Wednesday, February 21, 2007

Is home advantage in boxing because of biased judging?

Here's still another study from the Home Field Advantage issue of "Journal of Sports Sciences," this one called "Do judges enhance home advantage in European championship boxing?"

In boxing, if one fighter does not knock out his opponent, the winner of the fight is determined solely by the opinions of judges – that is, entirely subjectively. If the "home field advantage" in sports is partly the result of biased officials, you would expect that boxing would show a very large HFA, compared to similar sports where judges are not as large a factor.

In the paper, authors N. J. Balmer, A. M. Nevill, and A. M. Lane look at the issue by, in effect, comparing boxing to itself. Specifically, they compare fights in which there was a knockout, to fights in which the judges decided the winner. Since knockouts are independent of the judges' scoring decisions, the authors argue that if HFA is larger in decisions than in knockouts, this represents evidence of judge bias.

And, after a bunch of logistic regressions that adjust for boxer quality, that's indeed what they found.

"For equally matched boxers, expected probability of a home win was 0.57 for knockouts, 0.66 for technical knockouts, and 0.74 for points decisions. ... We suggest that interventions should be designed to inform judges to counter home advantage effects."

But there's a big problem getting from the numbers to the conclusion. Specifically, there is no reason why you should expect the HFA in knockouts to equal the HFA in decisions.

For instance: suppose that when a boxer knows he's losing on points, late in a fight, he knows the only way he can win is to knock out his opponent. So he takes lots of chances, hoping to land a lucky punch for the knockout. The opponent who's leading, on the other hand, concentrates only on defense, hoping to protect himself from a knockout to win the fight on points.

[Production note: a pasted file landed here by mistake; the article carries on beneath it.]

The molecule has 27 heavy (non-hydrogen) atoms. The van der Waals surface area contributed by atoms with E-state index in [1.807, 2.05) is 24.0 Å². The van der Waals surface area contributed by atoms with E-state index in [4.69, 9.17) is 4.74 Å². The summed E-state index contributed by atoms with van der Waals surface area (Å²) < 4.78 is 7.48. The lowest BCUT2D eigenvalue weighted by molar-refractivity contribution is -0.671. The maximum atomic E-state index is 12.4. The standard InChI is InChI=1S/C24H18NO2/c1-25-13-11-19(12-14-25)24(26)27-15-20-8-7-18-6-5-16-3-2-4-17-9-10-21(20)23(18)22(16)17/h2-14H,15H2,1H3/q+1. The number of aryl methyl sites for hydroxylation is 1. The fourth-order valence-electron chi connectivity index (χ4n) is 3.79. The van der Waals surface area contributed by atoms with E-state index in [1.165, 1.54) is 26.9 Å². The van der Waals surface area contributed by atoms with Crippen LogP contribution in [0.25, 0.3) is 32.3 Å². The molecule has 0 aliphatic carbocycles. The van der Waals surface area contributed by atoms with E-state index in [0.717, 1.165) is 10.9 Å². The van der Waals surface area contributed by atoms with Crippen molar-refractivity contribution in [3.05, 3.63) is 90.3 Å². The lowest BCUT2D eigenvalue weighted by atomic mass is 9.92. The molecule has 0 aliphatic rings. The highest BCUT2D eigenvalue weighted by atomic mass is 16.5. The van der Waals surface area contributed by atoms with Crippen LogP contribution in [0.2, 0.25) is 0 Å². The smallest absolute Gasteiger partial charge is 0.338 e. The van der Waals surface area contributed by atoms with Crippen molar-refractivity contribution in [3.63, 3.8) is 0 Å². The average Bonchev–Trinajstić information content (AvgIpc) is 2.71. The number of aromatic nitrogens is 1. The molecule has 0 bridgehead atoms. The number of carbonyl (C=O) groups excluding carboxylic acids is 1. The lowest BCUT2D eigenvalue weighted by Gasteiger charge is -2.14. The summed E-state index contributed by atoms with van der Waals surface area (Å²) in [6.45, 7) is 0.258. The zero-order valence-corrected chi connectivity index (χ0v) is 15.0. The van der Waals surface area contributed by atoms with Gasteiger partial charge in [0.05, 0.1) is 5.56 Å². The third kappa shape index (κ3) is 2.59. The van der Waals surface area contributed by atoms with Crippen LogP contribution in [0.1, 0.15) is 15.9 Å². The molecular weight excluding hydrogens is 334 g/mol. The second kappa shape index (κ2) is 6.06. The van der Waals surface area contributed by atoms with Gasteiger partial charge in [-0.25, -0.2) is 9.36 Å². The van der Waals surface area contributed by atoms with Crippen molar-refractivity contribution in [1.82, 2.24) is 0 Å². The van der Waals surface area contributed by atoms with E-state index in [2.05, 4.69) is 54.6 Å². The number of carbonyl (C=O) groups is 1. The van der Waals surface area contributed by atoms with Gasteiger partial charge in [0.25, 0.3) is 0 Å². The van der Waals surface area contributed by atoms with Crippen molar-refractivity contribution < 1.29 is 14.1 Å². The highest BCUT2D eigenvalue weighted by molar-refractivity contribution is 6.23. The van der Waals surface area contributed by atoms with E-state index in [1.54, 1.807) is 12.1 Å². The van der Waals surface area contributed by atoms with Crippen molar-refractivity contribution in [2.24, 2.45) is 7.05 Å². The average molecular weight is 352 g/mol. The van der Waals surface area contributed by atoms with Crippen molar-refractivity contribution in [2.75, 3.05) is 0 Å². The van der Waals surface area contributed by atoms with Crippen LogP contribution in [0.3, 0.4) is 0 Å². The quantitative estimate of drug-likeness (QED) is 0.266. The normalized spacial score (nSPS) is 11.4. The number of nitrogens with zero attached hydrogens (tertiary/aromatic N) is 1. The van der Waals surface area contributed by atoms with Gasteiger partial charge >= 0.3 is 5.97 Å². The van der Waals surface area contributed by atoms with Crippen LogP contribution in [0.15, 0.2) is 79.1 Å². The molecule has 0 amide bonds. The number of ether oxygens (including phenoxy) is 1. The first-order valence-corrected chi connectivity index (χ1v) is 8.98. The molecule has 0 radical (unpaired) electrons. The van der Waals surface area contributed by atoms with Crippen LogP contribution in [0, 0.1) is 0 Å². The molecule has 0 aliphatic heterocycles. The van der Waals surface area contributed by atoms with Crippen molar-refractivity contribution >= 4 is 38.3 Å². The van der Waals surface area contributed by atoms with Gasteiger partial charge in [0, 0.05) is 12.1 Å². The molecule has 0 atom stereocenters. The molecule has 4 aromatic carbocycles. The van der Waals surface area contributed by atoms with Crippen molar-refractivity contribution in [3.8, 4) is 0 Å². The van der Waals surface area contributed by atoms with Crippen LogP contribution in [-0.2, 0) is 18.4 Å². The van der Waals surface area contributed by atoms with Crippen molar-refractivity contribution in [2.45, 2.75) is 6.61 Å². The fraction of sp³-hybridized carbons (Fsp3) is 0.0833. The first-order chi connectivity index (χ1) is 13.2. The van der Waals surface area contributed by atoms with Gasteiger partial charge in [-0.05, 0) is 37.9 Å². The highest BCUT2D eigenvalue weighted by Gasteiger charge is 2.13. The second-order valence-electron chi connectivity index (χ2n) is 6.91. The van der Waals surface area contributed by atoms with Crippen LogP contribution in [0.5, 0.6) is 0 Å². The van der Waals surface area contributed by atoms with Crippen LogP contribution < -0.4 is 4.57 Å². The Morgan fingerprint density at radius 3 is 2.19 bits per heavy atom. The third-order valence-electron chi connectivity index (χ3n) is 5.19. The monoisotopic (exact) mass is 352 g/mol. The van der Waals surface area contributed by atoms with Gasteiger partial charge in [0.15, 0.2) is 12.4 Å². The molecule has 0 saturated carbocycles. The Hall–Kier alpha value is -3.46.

If that scenario is the cause of most actual knockouts, then it's the *weaker* boxer, not the stronger, who wins the most knockouts. It's perfectly possible that the HFA might even be *negative* on fights that ended in knockouts. And that would be the case whether or not the judges were biased in the other 90% of the fights.

In general, selectively sampling games based on *after-the-fact* criteria can give you almost any HFA at all.

For instance, suppose you want to find a category of hockey games in which the intrinsic home winning percentage is over .900. Here's one, based on a simplified model of hockey:

Suppose team A and team B are equal. Overall, they each get 30 shots on goal per game, with a shooting percentage of .100 overall. But that's an average of the home team actually shooting .120, and the visiting team shooting .080 (for an expected score of 3.6 to 2.4).

I ran a simulation of this game, and, counting a tie has half a win, the home team has an overall winning percentage of around .695.

But, you can easily show, using the binomial theorem, that the home team will have a winning percentage of .906 in games in which either team scores exactly eight goals.

How often will each team score exactly 8 goals? By the binomial theorem, for the home team, it's

p(home) = .120^8 * .880^22 * C(30,8) = 1/66

For the visiting team, it's

p(road) = .080^8 * .920^22 * C(30,8) = 1/637

1/66 divided by (1/66 + 1/637) equals .906. (This ignores 8-8 ties, which I didn't bother accounting for.)

And so:

-- in hockey games as a whole, the HFA is .195.
-- in hockey games where one team scores a "knockout" of at least 8 goals, the HFA is .406.

Compare this to what the boxing study found:

-- in boxing matches by a decision, the HFA is .24.
-- in boxing matches by a knockout, the HFA is .06.

In the hockey case, the results are due to the structure of the game, not any bias on the part of the referees. And the same could be true in the boxing case. Which means, that, unfortunately, the conclusion that boxing judges are biased is not supported by the evidence.

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